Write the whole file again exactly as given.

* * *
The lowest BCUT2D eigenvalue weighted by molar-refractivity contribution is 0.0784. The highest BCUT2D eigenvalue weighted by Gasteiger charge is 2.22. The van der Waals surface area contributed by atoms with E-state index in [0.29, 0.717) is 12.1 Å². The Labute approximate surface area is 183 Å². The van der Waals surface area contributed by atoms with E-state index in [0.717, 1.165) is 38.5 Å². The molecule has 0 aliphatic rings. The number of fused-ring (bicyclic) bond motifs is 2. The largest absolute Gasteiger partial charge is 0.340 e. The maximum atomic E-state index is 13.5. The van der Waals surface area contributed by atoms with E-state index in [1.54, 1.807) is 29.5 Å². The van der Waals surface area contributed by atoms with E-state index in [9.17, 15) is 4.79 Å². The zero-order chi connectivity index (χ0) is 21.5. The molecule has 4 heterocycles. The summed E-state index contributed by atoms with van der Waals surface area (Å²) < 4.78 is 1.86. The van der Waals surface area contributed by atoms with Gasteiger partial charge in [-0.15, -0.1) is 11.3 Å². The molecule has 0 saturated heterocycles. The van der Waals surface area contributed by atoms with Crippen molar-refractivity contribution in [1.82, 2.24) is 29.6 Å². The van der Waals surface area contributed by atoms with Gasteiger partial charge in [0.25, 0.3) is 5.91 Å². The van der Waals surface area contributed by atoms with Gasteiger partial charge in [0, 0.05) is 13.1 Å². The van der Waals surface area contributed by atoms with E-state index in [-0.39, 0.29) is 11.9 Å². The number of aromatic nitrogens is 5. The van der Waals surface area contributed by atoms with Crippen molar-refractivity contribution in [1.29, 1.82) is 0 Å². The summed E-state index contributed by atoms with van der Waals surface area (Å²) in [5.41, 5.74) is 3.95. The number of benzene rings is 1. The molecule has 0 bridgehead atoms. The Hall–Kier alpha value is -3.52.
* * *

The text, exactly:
The lowest BCUT2D eigenvalue weighted by molar-refractivity contribution is 0.0784. The highest BCUT2D eigenvalue weighted by Gasteiger charge is 2.22. The van der Waals surface area contributed by atoms with E-state index in [0.29, 0.717) is 12.1 Å². The Labute approximate surface area is 183 Å². The van der Waals surface area contributed by atoms with E-state index in [0.717, 1.165) is 38.5 Å². The molecule has 0 aliphatic rings. The number of fused-ring (bicyclic) bond motifs is 2. The largest absolute Gasteiger partial charge is 0.340 e. The maximum atomic E-state index is 13.5. The van der Waals surface area contributed by atoms with E-state index in [1.54, 1.807) is 29.5 Å². The van der Waals surface area contributed by atoms with E-state index in [9.17, 15) is 4.79 Å². The zero-order chi connectivity index (χ0) is 21.5. The molecule has 4 heterocycles. The summed E-state index contributed by atoms with van der Waals surface area (Å²) < 4.78 is 1.86. The van der Waals surface area contributed by atoms with Gasteiger partial charge in [-0.15, -0.1) is 11.3 Å². The molecule has 0 saturated heterocycles. The van der Waals surface area contributed by atoms with Crippen molar-refractivity contribution in [1.82, 2.24) is 29.6 Å². The van der Waals surface area contributed by atoms with Gasteiger partial charge in [0.25, 0.3) is 5.91 Å². The van der Waals surface area contributed by atoms with Gasteiger partial charge in [0, 0.05) is 13.1 Å². The van der Waals surface area contributed by atoms with E-state index in [-0.39, 0.29) is 11.9 Å². The number of aromatic nitrogens is 5. The van der Waals surface area contributed by atoms with Crippen molar-refractivity contribution in [1.29, 1.82) is 0 Å². The summed E-state index contributed by atoms with van der Waals surface area (Å²) in [5.41, 5.74) is 3.95. The number of benzene rings is 1. The molecule has 0 bridgehead atoms. The Hall–Kier alpha value is -3.52.